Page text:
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Plastiki and the 100% recyclable yacht

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Eastern Garbage Patch - like Nature's toilet

The genesis of his latest project came in 2006 as de Rothschild was planning a four-year sailing trip and he read an article about the "Eastern Garbage Patch," a floating vortex of bottles, fish nets, and other plastic debris located between California and Hawaii and estimated by some to be twice the size of Texas.

Also known as the Great Pacific Garbage Patch, it was most prominently recorded by California sea captain Charles Moore, who first encountered it in 1997 as he was sailing to Los Angeles. With help from oceanographers, he has since documented how a large system of wind-driven currents called the North Pacific Gyre acts as a giant whirlpool that sucks discarded plastics from the western US, Mexico, China, and Japan, as well as from ships at sea.

"As I gazed from the deck at the surface of what ought to have been a pristine ocean, I was confronted, as far as the eye could see, with the sight of plastic," Moore wrote in an essay published in 2003 in Natural History. "It seemed unbelievable, but I never found a clear spot. In the week it took to cross the subtropical high, no matter what time of day I looked, plastic debris was floating everywhere: bottles, bottle caps, wrappers, fragments."

Moore's writings had a powerful effect on de Rothschild, who is prone to citing figures from the National Academy of Sciences estimating that 5 million tons of additional plastic makes its way into the world's oceans each year.

"We've got this voracious appetite for plastics, but we're being driven down a path of single-use plastics because we don't really understand the value," he said. "I don't believe that plastic is outright the enemy. I think there's a big bundle of plastics that are the enemy, and they're just dumb and they are creating human fingerprints on our planet."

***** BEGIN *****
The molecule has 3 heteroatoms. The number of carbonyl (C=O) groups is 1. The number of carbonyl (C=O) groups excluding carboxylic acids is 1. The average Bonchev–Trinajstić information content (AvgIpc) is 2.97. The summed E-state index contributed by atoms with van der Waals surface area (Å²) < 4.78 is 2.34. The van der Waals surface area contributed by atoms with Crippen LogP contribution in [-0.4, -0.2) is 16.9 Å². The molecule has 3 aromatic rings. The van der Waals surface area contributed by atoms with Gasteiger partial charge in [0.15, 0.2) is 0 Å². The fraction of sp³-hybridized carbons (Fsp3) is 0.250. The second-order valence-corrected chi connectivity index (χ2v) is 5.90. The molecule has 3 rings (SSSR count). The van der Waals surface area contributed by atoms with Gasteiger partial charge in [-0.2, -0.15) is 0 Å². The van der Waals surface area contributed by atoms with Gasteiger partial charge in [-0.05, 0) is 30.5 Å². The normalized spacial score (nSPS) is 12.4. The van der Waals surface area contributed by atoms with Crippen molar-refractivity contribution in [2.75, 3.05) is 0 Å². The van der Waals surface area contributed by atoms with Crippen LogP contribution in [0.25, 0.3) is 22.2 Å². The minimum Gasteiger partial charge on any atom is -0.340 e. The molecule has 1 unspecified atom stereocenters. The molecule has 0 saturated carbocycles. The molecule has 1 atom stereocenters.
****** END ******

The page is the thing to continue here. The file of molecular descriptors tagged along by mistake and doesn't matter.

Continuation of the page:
Plastiki is modeled after Kon-Tiki, a raft made of balsa wood that Norwegian explorer Thor Heyerdahl sailed 4,300 miles across the Pacific in 1947. Besides its novel use of recyclable PET, de Rothschild's boat will be equipped with an assortment of green-technology amenities, including solar panels, trailing turbines, and stationary bikes for electricity, a desalinator for drinking water, a hydroponic garden, and a mast and sail made of irrigation pipe and post-consumer plastic. It also has a compostable toilet and will store all the crew's feces and urine in the hull where it will be converted to fertilizer.

The crew cabin is a geodesic dome that's 20 feet long and six feet high, four inches shorter than de Rothschild is tall. It was designed with help from a group called Architecture for Humanity. De Rothschild envisions similar structures could one day form the blueprint for modular relief shelters for low-lying areas such a Tuvalu, which some scientists believe is threatened by the steadily rising sea level.

"We're going to communities where becoming an environmental refugee is a serious possibility in the next, five, 10, 15 years," he said.

View of Plastiki cabin from rear

Plastiki's partially completed crew cabin

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